Today, the Supreme Court issued its opinion in Impression Products, Inc. v. Lexmark International, Inc., No. 15-1189, 581 U.S. ___ (2017), and considered two important issues relating to patent exhaustion: whether post-sale restrictions can prevent the application of patent exhaustion, and whether foreign sales should be treated differently than domestic sales. The Court answered both questions in the negative. Chief Justice Roberts authored the majority opinion, which reversed an en banc decision of the Federal Circuit, and held that “restrictions and location are irrelevant; what matters is the patentee’s decision to make a sale.” Slip. op. at 5.

In the first part of the opinion, the unanimous Court (Justice Gorsuch did not participate in this decision) concluded that post-sale restrictions do not enable the patent owner to avoid application of the patent exhaustion doctrine. Focusing on the doctrine’s relation to the common-law doctrine against restraints on alienation, the Court stated that “extending the patent rights beyond the first sale would clog the channels of commerce, with little benefit from the extra control that the patentees retain.” Id. at 7-8. In the Court’s view, the Federal Circuit’s Opinion which held that post-sale restrictions were valid contained “a misstep in . . . logic,” because “the exhaustion doctrine is not a presumption about the authority that comes along with a sale; it is instead a limit on the scope of the patentee’s rights.” Id. at 10 (citing United States v. General Elec. Co., 272 U.S. 476, 489 (1926)) (internal quotation marks omitted). Therefore, application of the doctrine of patent exhaustion is “ uniform and automatic,” and the first sale, “whether on its own or through a license . . . exhausts [the] patent rights, regardless of any post-sale restrictions the patentee purports to impose. ” Slip. op. at 13.

On the issue of whether foreign sales exhaust patent rights in the United States, a 7-1 majority of the Court applied reasoning from a recent copyright case, Kirtsaeng v. John Wiley & Sons, Inc., 568 U.S. 519 (2013), and held that “an authorized sale outside the United States, just as one within the United States, exhausts all rights under the Patent Act.” Id. at 13. The Court rejected Lexmark’s argument that the patent rights should not be exhausted by foreign sales because of the “territorial limit on patent rights,” stating that “[e]xhaustion is a separate limit on the patent grant, and does not depend on the patentee receiving some undefined premium for selling the right to access the American market.” Id. at 15. The Court also rejected a “middle-ground position” advocated by the U.S. in an amicus brief, that a foreign sale exhausts the patentee’s rights “unless those rights are expressly reserved.” Id. at 16-17. The Court concluded that the “sparse and inconsistent decisions” cited by the government for the express-reservation rule “provide no basis for any expectation, let alone a settled one, that patentees can reserve patent rights when they sell abroad.” Id. at 17. Therefore, the first authorized sale, whether in the U.S. or not, exhausts the patentee’s rights under the Patent Act.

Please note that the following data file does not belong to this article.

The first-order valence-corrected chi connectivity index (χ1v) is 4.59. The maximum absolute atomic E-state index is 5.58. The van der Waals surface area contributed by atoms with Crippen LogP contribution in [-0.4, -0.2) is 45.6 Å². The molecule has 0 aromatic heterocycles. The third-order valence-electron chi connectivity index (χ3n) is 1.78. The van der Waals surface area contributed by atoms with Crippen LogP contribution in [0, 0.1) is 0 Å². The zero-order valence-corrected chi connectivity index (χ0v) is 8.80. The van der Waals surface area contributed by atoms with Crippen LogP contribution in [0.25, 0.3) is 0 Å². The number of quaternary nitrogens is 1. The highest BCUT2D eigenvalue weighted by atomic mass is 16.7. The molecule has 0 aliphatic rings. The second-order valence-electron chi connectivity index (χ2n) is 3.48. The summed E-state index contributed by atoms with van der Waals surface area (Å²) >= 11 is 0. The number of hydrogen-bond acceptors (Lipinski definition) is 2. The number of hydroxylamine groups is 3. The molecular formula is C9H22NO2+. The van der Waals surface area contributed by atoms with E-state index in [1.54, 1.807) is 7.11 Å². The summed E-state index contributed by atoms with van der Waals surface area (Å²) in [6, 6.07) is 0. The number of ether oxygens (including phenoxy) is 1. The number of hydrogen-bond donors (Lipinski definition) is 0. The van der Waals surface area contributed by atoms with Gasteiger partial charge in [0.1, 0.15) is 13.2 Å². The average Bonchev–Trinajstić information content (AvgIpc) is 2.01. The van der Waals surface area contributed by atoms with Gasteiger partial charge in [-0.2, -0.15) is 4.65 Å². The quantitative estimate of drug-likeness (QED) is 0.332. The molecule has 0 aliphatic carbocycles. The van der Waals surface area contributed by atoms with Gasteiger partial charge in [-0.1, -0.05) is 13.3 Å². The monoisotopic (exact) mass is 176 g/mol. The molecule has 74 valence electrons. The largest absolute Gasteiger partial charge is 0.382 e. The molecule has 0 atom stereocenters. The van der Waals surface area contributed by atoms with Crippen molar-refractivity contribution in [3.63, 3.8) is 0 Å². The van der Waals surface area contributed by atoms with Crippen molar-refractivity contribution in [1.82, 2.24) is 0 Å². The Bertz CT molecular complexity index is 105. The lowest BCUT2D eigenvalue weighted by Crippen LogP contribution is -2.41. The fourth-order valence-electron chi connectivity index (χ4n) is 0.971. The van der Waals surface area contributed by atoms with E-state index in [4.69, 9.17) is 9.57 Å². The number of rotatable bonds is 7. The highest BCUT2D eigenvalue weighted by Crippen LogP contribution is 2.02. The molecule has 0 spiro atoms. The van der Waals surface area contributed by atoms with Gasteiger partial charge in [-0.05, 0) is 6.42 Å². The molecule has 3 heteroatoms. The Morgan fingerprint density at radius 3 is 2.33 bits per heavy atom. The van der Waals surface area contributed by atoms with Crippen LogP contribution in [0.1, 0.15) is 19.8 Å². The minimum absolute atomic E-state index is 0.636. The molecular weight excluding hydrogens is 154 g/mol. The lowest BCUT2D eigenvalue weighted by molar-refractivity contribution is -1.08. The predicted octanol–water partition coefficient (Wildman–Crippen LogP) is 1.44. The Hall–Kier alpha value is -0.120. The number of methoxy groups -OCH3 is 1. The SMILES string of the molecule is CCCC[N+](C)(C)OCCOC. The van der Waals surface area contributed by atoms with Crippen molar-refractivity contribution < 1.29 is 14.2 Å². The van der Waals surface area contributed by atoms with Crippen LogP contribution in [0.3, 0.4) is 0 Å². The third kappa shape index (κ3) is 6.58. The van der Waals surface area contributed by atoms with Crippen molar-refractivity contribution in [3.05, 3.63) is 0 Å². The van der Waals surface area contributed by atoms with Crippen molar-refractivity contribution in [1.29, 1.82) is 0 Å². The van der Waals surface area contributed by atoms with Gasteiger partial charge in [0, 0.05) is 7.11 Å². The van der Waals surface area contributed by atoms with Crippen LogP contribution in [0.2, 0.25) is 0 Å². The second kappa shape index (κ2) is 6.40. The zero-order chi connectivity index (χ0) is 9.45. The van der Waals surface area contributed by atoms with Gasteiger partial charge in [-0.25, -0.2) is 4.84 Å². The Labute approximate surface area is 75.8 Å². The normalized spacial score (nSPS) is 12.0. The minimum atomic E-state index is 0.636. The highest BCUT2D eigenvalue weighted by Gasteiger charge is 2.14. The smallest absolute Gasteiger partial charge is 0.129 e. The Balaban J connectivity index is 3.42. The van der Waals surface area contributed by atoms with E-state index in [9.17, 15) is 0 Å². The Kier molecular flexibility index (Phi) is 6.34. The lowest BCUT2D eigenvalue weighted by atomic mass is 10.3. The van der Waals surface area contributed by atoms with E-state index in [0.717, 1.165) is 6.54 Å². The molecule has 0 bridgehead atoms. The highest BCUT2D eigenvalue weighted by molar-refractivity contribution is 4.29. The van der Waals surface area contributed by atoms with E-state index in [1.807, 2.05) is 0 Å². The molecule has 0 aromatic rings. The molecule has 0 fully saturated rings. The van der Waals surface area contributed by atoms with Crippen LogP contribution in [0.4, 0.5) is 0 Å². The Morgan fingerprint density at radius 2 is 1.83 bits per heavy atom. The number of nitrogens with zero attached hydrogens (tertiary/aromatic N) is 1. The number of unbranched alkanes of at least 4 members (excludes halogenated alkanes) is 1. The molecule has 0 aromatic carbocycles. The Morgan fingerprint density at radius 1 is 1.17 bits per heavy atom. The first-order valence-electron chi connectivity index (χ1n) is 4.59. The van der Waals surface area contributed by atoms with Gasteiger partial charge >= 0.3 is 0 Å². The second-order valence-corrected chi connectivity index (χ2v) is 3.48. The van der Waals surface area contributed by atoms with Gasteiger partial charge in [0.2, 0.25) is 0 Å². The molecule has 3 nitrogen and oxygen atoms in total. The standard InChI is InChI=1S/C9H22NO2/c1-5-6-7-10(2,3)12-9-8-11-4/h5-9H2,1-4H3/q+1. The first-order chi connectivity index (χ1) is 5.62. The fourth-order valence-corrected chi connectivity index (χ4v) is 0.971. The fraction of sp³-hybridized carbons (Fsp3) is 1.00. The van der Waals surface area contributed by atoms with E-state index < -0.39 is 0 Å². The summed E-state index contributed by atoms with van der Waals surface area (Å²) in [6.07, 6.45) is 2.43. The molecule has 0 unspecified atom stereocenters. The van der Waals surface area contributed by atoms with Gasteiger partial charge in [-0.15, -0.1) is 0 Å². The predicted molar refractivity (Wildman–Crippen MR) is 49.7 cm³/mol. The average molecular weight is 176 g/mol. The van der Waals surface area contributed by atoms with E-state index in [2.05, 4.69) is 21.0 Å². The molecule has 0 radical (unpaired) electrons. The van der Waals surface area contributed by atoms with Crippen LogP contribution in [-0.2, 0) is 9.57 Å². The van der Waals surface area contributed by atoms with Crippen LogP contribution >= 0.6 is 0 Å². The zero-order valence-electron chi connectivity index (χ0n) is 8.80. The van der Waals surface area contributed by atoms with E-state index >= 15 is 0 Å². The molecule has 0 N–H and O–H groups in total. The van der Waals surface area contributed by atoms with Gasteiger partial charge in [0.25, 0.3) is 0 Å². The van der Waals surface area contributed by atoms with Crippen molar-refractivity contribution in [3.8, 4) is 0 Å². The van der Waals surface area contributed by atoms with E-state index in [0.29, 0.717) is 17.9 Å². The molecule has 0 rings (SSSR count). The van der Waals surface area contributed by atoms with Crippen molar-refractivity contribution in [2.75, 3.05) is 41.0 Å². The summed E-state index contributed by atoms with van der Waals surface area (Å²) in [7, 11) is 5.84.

Justice Ginsburg dissented from the Majority’s opinion regarding international exhaustion, arguing that because of the territorial nature of patent law, “it makes little sense to say that [a foreign] sale exhausts an inventor’s U.S. patent rights.” Slip. Op., Ginsburg, J., dissenting. Justice Ginsburg also disagreed with the Majority’s application of the reasoning in Kirtsaeng, and would have held that a foreign sale does not exhaust the patentee’s U.S. patent rights. Id.